7. Aloe vera juice

Additional supplements can be used depending on your budget or needs; however, either way I like to keep things simple and effective. I do not believe you need to use everything on the market.

I'm not into fads either because fads bring inconsistencies — and I would rather be consistent in what I do for optimal results.


Let's Keep Things Simple But Consistent

Personally, my preference are supplements that are concentrated whole foods. Whole foods contain all of the main nutrients plus all of the supportive nutrients needed for the full utilization of the supplement. These supportive nutrients are called nutritional co–factors. What this means to you is that if you ate a carrot, not only would the carrot have the beta carotene, but it would have all of the nutrients needed for your body to use the beta carotene.


Nutrients Do Not Work Alone

Nutrients are part of a team. Your body requires other nutrients to be present in balanced proportions in order to get the job done. If the nutritional co-factors are not provided in the supplement, then the body will actually take the nutritional co–factors from its own body. Therefore, some nutritional supplements can actually deplete the body of nutrients rather than supplying them.

When you feed a concentrated whole food supplement, the beauty is that since the nutrition is derived from whole foods, the supplement has all of the nutritional co–factors!


The Pet Supplements I Use

For the most part, I use the same supplements today that I used when I first started my animal nutrition center in 1995. Why? They got results then and they still get results now.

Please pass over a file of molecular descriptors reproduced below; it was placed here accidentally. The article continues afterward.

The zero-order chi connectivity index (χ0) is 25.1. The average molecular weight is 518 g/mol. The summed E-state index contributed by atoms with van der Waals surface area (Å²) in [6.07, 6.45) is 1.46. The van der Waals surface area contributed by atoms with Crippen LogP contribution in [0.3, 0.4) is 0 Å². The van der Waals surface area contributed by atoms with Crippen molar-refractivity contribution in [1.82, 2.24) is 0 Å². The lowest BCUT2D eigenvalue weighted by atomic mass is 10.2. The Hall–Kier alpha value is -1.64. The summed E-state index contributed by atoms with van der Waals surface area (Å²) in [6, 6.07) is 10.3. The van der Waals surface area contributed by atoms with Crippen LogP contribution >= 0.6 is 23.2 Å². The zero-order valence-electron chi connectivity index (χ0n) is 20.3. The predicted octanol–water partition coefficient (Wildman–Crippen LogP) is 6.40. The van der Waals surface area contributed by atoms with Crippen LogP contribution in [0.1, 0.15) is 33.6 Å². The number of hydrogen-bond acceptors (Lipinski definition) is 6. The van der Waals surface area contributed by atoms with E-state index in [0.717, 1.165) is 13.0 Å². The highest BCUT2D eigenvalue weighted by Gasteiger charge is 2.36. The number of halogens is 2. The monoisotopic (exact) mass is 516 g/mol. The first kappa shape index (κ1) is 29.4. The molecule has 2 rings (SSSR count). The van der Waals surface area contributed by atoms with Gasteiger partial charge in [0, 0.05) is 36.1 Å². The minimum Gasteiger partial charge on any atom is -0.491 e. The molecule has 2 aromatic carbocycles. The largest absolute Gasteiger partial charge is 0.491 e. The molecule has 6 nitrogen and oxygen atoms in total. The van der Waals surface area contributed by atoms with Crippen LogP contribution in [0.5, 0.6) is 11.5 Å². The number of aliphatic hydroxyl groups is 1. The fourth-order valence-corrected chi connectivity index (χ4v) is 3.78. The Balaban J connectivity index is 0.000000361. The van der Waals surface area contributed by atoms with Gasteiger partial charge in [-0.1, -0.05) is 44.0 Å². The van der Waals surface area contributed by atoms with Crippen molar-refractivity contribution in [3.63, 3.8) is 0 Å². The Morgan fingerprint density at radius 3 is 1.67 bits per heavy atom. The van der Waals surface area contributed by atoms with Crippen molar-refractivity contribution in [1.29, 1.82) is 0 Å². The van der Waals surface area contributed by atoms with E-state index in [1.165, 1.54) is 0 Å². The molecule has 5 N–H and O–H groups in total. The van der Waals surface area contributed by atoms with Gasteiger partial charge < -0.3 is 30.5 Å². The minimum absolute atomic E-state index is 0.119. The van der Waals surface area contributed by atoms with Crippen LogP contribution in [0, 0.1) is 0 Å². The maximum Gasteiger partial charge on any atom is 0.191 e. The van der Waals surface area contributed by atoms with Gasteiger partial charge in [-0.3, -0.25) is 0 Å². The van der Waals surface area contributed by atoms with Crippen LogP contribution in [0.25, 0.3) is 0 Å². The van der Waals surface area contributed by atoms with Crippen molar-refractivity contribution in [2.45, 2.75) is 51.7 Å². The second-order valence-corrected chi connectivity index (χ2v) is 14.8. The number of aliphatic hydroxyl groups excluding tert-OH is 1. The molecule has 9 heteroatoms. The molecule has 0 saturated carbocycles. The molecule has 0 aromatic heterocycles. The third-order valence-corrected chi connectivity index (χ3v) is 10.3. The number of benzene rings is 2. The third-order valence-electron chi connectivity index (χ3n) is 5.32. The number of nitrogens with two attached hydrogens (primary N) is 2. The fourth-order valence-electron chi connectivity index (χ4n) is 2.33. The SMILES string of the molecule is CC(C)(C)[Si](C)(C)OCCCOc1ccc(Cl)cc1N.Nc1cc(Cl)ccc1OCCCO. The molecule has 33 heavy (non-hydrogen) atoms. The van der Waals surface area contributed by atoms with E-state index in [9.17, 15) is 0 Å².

All of the supplements I provide are formulated specifically for pets which makes them not only easier to give, but more ideal as they are designed for or with carnivores in mind.

So let's take a quick look at what's available to you...

EggShellent Calcium:

I have, since about the year 2000, promoted finely ground egg shells as an excellent source of calcium. In the past, the only way to take advantage of the calcium in finely ground egg shells was to make it yourself. The option to make the finely ground egg shell powder is still available to you. So if you have a good grinder, enough egg shells, the time and inclination to make it yourself, then go right ahead.

The good news is that since egg shells are such a concentrated source of calcium, you really don't need a lot of egg shells to make your own supply. If making your own finely ground egg shell powder supplement is not possible, then EggShellent Calcium is now available.

Please remember, if you are only going to give one supplement to your pet, then this is it. Your pets must get extra calcium in their diet to counter balance the excess phosphorus in meat.

Digestive Enzymes and Probiotics:

Since the digestive system of prey naturally contains tons of enzymes, your pet would get lots of its supplemental enzymes in the wild while eating their prey's digestive system. Also, fresh raw meat also contains enzymes. So, we use supplemental enzymes to recreate the enzymes our pets would naturally get when eating a fresh kill.